The gain of such APD, although won't be in the millions like a photomultiplier, varies from tens to hundreds. So if a Silicon PIN photodiode has the responsivity of 0.5A/W, a Silicon APD's responsivity will be 75A/W assuming the gain is 150 over the same optical wavelength range.
Both PIN photodiodes and APDs are ideal for fiber optical transmission, with the PIN being less expensive than APDs. PIN photodiodes can handle most of the situations where the fiber link is short/medium. For longer distances or weak source signal, APD would be the choice since it has greater sensitivity. When choosing an ideal detector, it is important to consider all factors such as working wavelength, light source, fiber length, fiber type, and even fiber material. Below is a selection chart6:
6 Palais, J. (2008). Fiber Optic Communication. 5th ed. Pearson, p.235
The table above is a wavelength guide for choosing a photodetector. Other things to keep in mind are losses, attenuation and the actual amount of power can be detected at the photodiode. In general, the sensitivity of the photodiode determines the type.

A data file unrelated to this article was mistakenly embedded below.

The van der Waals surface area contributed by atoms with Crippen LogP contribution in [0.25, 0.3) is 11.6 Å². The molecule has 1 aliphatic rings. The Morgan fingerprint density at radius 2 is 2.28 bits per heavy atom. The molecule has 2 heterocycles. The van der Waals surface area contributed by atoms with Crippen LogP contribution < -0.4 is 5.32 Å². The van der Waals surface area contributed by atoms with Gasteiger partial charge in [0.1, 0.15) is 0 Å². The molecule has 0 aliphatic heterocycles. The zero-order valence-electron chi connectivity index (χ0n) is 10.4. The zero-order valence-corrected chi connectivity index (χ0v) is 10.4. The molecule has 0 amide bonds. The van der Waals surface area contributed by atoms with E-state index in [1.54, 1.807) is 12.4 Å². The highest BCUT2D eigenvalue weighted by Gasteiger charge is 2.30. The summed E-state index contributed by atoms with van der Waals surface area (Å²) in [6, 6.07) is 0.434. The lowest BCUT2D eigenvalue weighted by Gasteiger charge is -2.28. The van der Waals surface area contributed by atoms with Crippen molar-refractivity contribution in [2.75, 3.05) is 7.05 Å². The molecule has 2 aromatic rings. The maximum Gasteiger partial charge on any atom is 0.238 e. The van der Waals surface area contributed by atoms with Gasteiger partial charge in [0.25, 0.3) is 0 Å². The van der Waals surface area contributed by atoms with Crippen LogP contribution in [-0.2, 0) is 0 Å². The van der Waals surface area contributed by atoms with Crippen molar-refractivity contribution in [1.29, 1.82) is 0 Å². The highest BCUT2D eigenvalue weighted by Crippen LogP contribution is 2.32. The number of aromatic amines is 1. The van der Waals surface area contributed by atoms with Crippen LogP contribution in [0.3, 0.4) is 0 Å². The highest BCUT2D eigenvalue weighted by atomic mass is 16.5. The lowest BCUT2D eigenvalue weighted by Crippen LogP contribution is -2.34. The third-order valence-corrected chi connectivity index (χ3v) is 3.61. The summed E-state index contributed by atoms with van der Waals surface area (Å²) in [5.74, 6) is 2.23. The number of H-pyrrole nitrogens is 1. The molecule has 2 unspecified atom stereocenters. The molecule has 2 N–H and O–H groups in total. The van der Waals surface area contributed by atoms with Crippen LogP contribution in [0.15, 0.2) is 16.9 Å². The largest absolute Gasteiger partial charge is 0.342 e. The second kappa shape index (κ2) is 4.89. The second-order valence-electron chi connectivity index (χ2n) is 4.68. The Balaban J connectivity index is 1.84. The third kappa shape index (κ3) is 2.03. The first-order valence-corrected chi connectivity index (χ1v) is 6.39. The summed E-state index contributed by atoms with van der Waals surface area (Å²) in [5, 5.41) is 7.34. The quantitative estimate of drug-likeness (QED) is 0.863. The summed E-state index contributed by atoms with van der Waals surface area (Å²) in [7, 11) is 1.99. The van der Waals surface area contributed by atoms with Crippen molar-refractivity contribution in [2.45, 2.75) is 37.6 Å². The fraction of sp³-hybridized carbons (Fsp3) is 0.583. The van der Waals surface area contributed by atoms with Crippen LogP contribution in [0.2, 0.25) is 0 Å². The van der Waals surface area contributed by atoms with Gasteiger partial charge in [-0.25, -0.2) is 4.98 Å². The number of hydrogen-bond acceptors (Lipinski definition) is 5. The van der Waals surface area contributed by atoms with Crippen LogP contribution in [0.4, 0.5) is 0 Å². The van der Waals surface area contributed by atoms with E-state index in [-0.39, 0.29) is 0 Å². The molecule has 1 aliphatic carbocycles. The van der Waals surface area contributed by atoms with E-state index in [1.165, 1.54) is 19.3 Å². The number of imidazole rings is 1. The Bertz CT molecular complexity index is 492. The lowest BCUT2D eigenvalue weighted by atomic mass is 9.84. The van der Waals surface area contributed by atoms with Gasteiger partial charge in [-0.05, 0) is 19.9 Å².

This will wrap up the two-part introductory articles on common optical sources and detectors, as well as how to properly choose one for each application and how do they work. M2 Optics is dedicated to providing fiber simulation and latency platforms optimized for different sources and detectors, as well as tools for measuring power and losses.
Since 2001, M2 Optics has been an established manufacturer and innovator of professional optical fiber platforms for fiber network simulation, latency / optical time delay, training, and demonstration applications. Our customer base includes many of the world's most recognized communications service providers, equipment manufacturers, data centers, web service providers, financial institutions, research institutions, and government agencies.